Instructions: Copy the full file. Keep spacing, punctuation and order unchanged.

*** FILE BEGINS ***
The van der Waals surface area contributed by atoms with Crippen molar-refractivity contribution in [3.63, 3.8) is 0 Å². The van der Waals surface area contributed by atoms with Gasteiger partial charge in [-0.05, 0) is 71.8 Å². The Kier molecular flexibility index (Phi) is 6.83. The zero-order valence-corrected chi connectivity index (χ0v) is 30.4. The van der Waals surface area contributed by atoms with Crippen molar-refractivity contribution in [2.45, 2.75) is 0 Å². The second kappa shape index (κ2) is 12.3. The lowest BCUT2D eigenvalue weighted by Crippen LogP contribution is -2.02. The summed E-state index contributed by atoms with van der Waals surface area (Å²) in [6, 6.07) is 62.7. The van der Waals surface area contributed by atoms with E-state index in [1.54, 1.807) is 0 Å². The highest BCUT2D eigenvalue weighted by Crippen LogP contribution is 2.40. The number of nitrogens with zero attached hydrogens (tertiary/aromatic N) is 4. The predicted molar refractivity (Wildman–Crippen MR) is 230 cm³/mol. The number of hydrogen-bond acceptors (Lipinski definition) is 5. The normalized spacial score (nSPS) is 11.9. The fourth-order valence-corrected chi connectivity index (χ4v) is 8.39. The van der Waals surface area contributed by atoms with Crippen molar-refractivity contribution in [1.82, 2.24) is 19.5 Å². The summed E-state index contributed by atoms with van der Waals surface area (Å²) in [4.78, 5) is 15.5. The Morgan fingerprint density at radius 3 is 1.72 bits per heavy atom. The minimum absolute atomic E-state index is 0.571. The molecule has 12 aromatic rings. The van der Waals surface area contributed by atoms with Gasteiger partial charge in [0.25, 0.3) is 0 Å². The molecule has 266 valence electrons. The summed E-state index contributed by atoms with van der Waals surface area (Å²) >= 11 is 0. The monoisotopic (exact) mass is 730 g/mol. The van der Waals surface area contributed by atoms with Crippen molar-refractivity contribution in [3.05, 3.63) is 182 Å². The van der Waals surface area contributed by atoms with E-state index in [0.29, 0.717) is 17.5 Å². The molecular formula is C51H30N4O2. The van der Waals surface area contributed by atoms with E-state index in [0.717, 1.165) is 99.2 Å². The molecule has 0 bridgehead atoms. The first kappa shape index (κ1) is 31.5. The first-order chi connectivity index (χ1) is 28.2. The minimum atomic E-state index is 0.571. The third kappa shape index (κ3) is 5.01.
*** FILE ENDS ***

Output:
The van der Waals surface area contributed by atoms with Crippen molar-refractivity contribution in [3.63, 3.8) is 0 Å². The van der Waals surface area contributed by atoms with Gasteiger partial charge in [-0.05, 0) is 71.8 Å². The Kier molecular flexibility index (Phi) is 6.83. The zero-order valence-corrected chi connectivity index (χ0v) is 30.4. The van der Waals surface area contributed by atoms with Crippen molar-refractivity contribution in [2.45, 2.75) is 0 Å². The second kappa shape index (κ2) is 12.3. The lowest BCUT2D eigenvalue weighted by Crippen LogP contribution is -2.02. The summed E-state index contributed by atoms with van der Waals surface area (Å²) in [6, 6.07) is 62.7. The van der Waals surface area contributed by atoms with E-state index in [1.54, 1.807) is 0 Å². The highest BCUT2D eigenvalue weighted by Crippen LogP contribution is 2.40. The number of nitrogens with zero attached hydrogens (tertiary/aromatic N) is 4. The predicted molar refractivity (Wildman–Crippen MR) is 230 cm³/mol. The number of hydrogen-bond acceptors (Lipinski definition) is 5. The normalized spacial score (nSPS) is 11.9. The fourth-order valence-corrected chi connectivity index (χ4v) is 8.39. The van der Waals surface area contributed by atoms with Crippen molar-refractivity contribution in [1.82, 2.24) is 19.5 Å². The summed E-state index contributed by atoms with van der Waals surface area (Å²) in [4.78, 5) is 15.5. The Morgan fingerprint density at radius 3 is 1.72 bits per heavy atom. The minimum absolute atomic E-state index is 0.571. The molecule has 12 aromatic rings. The van der Waals surface area contributed by atoms with Gasteiger partial charge in [0.25, 0.3) is 0 Å². The molecule has 266 valence electrons. The summed E-state index contributed by atoms with van der Waals surface area (Å²) >= 11 is 0. The monoisotopic (exact) mass is 730 g/mol. The van der Waals surface area contributed by atoms with Crippen molar-refractivity contribution in [3.05, 3.63) is 182 Å². The van der Waals surface area contributed by atoms with E-state index in [0.29, 0.717) is 17.5 Å². The molecular formula is C51H30N4O2. The van der Waals surface area contributed by atoms with E-state index in [0.717, 1.165) is 99.2 Å². The molecule has 0 bridgehead atoms. The first kappa shape index (κ1) is 31.5. The first-order chi connectivity index (χ1) is 28.2. The minimum atomic E-state index is 0.571. The third kappa shape index (κ3) is 5.01.